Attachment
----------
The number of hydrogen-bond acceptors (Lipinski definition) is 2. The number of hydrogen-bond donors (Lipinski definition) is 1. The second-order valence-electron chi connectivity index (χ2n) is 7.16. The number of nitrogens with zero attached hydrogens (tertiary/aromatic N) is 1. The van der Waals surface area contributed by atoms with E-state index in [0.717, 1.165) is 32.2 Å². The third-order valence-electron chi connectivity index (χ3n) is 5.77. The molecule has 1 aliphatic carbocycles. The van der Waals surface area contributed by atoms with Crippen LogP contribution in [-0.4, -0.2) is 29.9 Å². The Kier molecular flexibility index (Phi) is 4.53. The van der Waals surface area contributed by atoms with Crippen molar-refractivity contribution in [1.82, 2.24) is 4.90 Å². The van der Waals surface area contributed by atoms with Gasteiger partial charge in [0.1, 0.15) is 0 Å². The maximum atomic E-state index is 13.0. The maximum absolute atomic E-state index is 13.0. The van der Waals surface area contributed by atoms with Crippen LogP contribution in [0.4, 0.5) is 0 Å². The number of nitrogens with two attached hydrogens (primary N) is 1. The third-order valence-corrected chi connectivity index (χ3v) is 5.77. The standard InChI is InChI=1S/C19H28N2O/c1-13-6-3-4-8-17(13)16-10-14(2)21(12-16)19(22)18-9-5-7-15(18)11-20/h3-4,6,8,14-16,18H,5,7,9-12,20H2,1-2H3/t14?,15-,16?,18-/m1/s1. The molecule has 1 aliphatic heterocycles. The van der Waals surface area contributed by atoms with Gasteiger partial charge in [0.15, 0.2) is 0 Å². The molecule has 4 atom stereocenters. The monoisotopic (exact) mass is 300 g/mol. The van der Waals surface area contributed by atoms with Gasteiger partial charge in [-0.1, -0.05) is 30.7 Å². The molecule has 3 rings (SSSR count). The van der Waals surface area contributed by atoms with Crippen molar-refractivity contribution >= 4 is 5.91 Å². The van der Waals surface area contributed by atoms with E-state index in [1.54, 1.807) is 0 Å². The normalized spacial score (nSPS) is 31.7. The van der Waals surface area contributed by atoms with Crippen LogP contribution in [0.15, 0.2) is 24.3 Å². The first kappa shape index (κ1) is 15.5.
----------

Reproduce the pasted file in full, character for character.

The number of hydrogen-bond acceptors (Lipinski definition) is 2. The number of hydrogen-bond donors (Lipinski definition) is 1. The second-order valence-electron chi connectivity index (χ2n) is 7.16. The number of nitrogens with zero attached hydrogens (tertiary/aromatic N) is 1. The van der Waals surface area contributed by atoms with E-state index in [0.717, 1.165) is 32.2 Å². The third-order valence-electron chi connectivity index (χ3n) is 5.77. The molecule has 1 aliphatic carbocycles. The van der Waals surface area contributed by atoms with Crippen LogP contribution in [-0.4, -0.2) is 29.9 Å². The Kier molecular flexibility index (Phi) is 4.53. The van der Waals surface area contributed by atoms with Crippen molar-refractivity contribution in [1.82, 2.24) is 4.90 Å². The van der Waals surface area contributed by atoms with Gasteiger partial charge in [0.1, 0.15) is 0 Å². The maximum atomic E-state index is 13.0. The maximum absolute atomic E-state index is 13.0. The van der Waals surface area contributed by atoms with Crippen LogP contribution in [0.4, 0.5) is 0 Å². The number of nitrogens with two attached hydrogens (primary N) is 1. The third-order valence-corrected chi connectivity index (χ3v) is 5.77. The standard InChI is InChI=1S/C19H28N2O/c1-13-6-3-4-8-17(13)16-10-14(2)21(12-16)19(22)18-9-5-7-15(18)11-20/h3-4,6,8,14-16,18H,5,7,9-12,20H2,1-2H3/t14?,15-,16?,18-/m1/s1. The molecule has 1 aliphatic heterocycles. The van der Waals surface area contributed by atoms with Gasteiger partial charge in [0.15, 0.2) is 0 Å². The molecule has 4 atom stereocenters. The monoisotopic (exact) mass is 300 g/mol. The van der Waals surface area contributed by atoms with Gasteiger partial charge in [-0.1, -0.05) is 30.7 Å². The molecule has 3 rings (SSSR count). The van der Waals surface area contributed by atoms with Crippen molar-refractivity contribution >= 4 is 5.91 Å². The van der Waals surface area contributed by atoms with E-state index in [1.54, 1.807) is 0 Å². The normalized spacial score (nSPS) is 31.7. The van der Waals surface area contributed by atoms with Crippen LogP contribution in [0.15, 0.2) is 24.3 Å². The first kappa shape index (κ1) is 15.5.